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ERIC Number: ED413204
Record Type: Non-Journal
Publication Date: 1997-Sep
Pages: 132
Abstractor: N/A
Reference Count: N/A
ISBN: N/A
ISSN: N/A
NAEP 1996 Science State Report for District of Columbia. Findings from the National Assessment of Educational Progress.
O'Sullivan, Christine Y.; Jerry, Laura; Ballator, Nada; Herr, Fiona
In 1990, the National Assessment of Educational Progress (NAEP) included a Trial State Assessment (TSA); for the first time in the NAEP's history, voluntary state-by-state assessments were made. The sample was designed to represent the 8th grade public school population in a state or territory. In 1996, 44 states, the District of Columbia, Guam, and the Department of Defense schools, took part in the NAEP state science assessment program. The NAEP 1996 state science assessment was at grade 8 only, although grades 4, 8, and 12 were assessed at the national level as usual. The 1996 state science assessment covered three major fields: earth, physical, and life sciences. In District of Columbia (D.C.), 1,700 students in 33 public schools were assessed. This report describes the science proficiency of District of Columbia eighth-graders, compares their overall performance to students in the Northeast region of the United States and the entire United States (using data from the NAEP national assessment), presents the average proficiency for the three major fields, and summarizes the performance of subpopulations (gender, race/ethnicity, parents' educational level, Title I participation, and free/reduced lunch program eligibility). To provide a context for the assessment data, participating students, their science teachers, and principals completed questionnaires which focused on: instructional content (curriculum coverage, amount of homework); delivery of science instruction (availability of resources, type); use of computers in science instruction; educational background of teachers; and conditions facilitating science learning (e.g., hours of television watched, absenteeism). On the NAEP fields of science scales that range from 0 to 300, District of Columbia students had an average proficiency of 113 compared to 148 throughout the United States. The average science scale score of males did not differ significantly from that of females in either the District of Columbia or the nation. At the eighth grade, Black students in the District of Columbia had an average science scale score that was higher than that of Hispanic students. (DDR/NB)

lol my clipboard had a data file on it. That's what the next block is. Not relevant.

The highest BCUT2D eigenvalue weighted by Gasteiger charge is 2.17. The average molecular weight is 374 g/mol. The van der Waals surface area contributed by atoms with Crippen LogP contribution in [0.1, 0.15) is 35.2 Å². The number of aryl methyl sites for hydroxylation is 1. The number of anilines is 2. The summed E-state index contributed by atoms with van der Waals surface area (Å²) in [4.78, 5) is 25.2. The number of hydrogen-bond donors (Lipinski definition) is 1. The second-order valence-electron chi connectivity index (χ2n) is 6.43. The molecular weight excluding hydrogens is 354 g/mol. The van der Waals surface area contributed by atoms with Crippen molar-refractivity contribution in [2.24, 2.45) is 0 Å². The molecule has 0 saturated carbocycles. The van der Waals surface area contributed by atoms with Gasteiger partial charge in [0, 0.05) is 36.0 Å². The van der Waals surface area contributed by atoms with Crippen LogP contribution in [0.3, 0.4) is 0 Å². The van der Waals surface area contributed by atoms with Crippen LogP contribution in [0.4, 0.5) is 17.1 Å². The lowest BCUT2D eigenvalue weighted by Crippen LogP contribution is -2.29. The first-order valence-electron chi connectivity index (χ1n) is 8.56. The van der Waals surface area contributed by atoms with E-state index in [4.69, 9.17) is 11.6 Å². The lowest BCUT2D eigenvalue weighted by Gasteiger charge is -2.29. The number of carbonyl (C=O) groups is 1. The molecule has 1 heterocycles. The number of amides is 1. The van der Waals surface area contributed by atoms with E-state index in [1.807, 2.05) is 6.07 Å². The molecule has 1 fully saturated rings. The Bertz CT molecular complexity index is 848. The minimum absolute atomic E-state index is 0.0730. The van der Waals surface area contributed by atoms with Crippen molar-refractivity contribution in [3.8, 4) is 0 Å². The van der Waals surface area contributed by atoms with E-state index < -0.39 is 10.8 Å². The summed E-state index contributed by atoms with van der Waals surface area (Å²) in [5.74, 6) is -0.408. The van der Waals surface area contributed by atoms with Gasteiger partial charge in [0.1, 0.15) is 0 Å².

National Library of Education, Office of Educational Research and Improvement, U.S. Department of Education, 555 New Jersey Avenue, NW, Washington, DC 20208-5641; 1-800-424-1616 (limit one copy); also on NCES web site: http://nces.ed.gov/naep/96state
Publication Type: Information Analyses; Reports - Research
Education Level: N/A
Audience: N/A
Language: English
Sponsor: National Center for Education Statistics (ED), Washington, DC.
Authoring Institution: Educational Testing Service, Princeton, NJ.; National Assessment of Educational Progress, Princeton, NJ.
Identifiers - Location: District of Columbia
Identifiers - Assessments and Surveys: National Assessment of Educational Progress